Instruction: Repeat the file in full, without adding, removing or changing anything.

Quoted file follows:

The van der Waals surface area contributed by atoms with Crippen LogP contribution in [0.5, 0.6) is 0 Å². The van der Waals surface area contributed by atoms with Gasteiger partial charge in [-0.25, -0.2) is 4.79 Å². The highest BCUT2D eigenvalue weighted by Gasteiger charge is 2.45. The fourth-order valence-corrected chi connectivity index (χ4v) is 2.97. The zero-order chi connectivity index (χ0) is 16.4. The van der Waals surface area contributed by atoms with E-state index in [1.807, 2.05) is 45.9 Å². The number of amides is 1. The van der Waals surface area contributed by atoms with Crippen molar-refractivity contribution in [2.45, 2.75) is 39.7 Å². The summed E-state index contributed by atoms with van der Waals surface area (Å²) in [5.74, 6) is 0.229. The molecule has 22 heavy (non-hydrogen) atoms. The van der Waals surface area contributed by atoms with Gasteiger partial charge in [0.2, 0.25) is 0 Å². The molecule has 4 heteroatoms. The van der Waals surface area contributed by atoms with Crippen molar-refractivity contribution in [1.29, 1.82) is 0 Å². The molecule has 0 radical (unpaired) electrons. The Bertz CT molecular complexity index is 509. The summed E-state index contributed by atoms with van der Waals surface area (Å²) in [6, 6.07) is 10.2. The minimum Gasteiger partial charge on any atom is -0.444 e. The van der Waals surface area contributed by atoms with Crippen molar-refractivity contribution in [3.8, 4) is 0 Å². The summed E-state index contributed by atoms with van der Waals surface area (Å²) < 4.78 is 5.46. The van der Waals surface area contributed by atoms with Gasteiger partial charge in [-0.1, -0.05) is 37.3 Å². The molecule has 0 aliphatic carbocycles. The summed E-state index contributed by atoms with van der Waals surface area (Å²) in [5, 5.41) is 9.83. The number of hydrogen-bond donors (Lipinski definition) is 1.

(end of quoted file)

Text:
The van der Waals surface area contributed by atoms with Crippen LogP contribution in [0.5, 0.6) is 0 Å². The van der Waals surface area contributed by atoms with Gasteiger partial charge in [-0.25, -0.2) is 4.79 Å². The highest BCUT2D eigenvalue weighted by Gasteiger charge is 2.45. The fourth-order valence-corrected chi connectivity index (χ4v) is 2.97. The zero-order chi connectivity index (χ0) is 16.4. The van der Waals surface area contributed by atoms with E-state index in [1.807, 2.05) is 45.9 Å². The number of amides is 1. The van der Waals surface area contributed by atoms with Crippen molar-refractivity contribution in [2.45, 2.75) is 39.7 Å². The summed E-state index contributed by atoms with van der Waals surface area (Å²) in [5.74, 6) is 0.229. The molecule has 22 heavy (non-hydrogen) atoms. The van der Waals surface area contributed by atoms with Gasteiger partial charge in [0.2, 0.25) is 0 Å². The molecule has 4 heteroatoms. The van der Waals surface area contributed by atoms with Crippen molar-refractivity contribution in [1.29, 1.82) is 0 Å². The molecule has 0 radical (unpaired) electrons. The Bertz CT molecular complexity index is 509. The summed E-state index contributed by atoms with van der Waals surface area (Å²) in [6, 6.07) is 10.2. The minimum Gasteiger partial charge on any atom is -0.444 e. The van der Waals surface area contributed by atoms with Crippen molar-refractivity contribution in [3.8, 4) is 0 Å². The summed E-state index contributed by atoms with van der Waals surface area (Å²) < 4.78 is 5.46. The van der Waals surface area contributed by atoms with Gasteiger partial charge in [-0.1, -0.05) is 37.3 Å². The molecule has 0 aliphatic carbocycles. The summed E-state index contributed by atoms with van der Waals surface area (Å²) in [5, 5.41) is 9.83. The number of hydrogen-bond donors (Lipinski definition) is 1.